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Gut 56:293-303 doi:10.1136/gut.2005.090464
  • Recent advances in basic science

Apoptosis of T cells and the control of inflammatory bowel disease: therapeutic implications

  1. J Mudter,
  2. M F Neurath
  1. First Medical Clinic, Johannes Gutenberg University of Mainz, Mainz, Germany
  1. Correspondence to:
    J Mudter
    Laboratory of Immunology, First Medical Clinic, University of Mainz, 55131 Mainz, Germany; mudter{at}uni-mainz.de
  • Published Online First 6 September 2006

Inflammatory bowel diseases (IBDs) such as Crohn’s disease and ulcerative colitis are the result of an imbalanced mucosal T cell response. Despite the identification of a genetic susceptibility region in the NOD2/CARD15 (nucleotide-binding oligomerisation domain 2/caspase recruitment domain 15) gene, the aetiology is still unclear. Thus, the hunt for disease-initiating factors such as defects in the mucosal barrier or pathogenic microorganisms is ongoing. By contrast, the immunopathogenesis in IBDs is better understood. The identification of cytokines that are involved in T cell and monocyte signalling led to specific therapeutic concepts. Recent data have clearly shown that the most powerful therapeutic approaches inhibit T cell survival by inducing apoptosis. The efficacy of anti-tumour necrosis factor (TNF) strategies was proved to be at least partially due to its ability to induce apoptosis in T cells and monocytes. Furthermore, other powerful anticytokine strategies—namely, anti-interleukin (IL)12 and anti-IL6 antibodies, which are currently tested in clinical trials—also inhibit antiapoptotic pathways in T cells. Recently, the well-established immunosuppressive drug azathioprine was identified as blocking antiapoptotic pathways in T cells. Data from these studies underline the pivotal role of lymphocyte apoptosis in the regulation of mucosal immune balance.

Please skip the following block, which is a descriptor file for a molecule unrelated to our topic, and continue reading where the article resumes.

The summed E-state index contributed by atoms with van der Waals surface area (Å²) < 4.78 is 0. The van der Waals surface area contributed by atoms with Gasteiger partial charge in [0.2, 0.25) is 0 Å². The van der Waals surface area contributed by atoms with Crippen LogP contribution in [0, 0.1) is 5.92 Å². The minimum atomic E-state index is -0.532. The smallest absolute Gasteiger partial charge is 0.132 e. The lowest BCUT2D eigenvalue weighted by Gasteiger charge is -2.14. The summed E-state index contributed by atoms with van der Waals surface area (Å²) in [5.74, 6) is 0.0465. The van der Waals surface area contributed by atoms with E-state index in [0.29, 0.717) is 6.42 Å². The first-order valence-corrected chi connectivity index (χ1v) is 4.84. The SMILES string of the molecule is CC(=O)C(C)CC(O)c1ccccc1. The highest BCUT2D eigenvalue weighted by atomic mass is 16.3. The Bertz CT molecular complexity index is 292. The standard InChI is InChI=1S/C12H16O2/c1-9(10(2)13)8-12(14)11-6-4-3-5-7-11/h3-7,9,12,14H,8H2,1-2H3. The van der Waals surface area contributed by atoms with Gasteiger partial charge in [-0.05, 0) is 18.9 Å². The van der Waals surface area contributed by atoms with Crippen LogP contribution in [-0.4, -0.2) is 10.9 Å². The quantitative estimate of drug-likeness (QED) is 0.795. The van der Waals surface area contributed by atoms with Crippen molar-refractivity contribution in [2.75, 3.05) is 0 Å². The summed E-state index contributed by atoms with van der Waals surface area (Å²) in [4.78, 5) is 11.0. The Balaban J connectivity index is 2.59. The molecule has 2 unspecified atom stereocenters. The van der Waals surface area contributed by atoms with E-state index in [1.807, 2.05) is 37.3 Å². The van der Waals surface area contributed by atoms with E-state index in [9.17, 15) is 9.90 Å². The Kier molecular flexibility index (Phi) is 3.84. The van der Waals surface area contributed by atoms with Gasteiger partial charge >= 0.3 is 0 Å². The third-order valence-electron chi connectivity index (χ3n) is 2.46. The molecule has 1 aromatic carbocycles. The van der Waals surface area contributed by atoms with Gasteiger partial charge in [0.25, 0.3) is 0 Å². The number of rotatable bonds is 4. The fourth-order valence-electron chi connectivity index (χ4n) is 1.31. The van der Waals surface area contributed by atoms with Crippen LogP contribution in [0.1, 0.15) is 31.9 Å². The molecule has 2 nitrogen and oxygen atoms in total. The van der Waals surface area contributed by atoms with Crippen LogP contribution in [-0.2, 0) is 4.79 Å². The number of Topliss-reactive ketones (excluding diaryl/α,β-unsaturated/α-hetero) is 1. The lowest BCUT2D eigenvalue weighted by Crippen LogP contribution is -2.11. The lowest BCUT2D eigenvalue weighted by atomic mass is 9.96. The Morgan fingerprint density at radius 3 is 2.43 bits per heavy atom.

BACKGROUND

A role for apoptosis or programmed cell death is well established in the context of inflammation or cancer. Decades ago, cell death was described as a phenomenon in the normal development of vertebrates.1 In 1965, Kerr and colleagues observed the cell death of hepatocytes after portal branch ligation. In this experimental setting, cell death was attributed to necrosis with concomitant inflammatory processes, but a different type of cell death also occurred in scattered individual cells with shrunken nuclei. In contrast with necrosis, evidence suggested no lysosomal rupture or inflammation.2 Some years later, the nuclear masses were found to be membrane-enclosed bodies containing pieces of condensed DNA (chromatin) …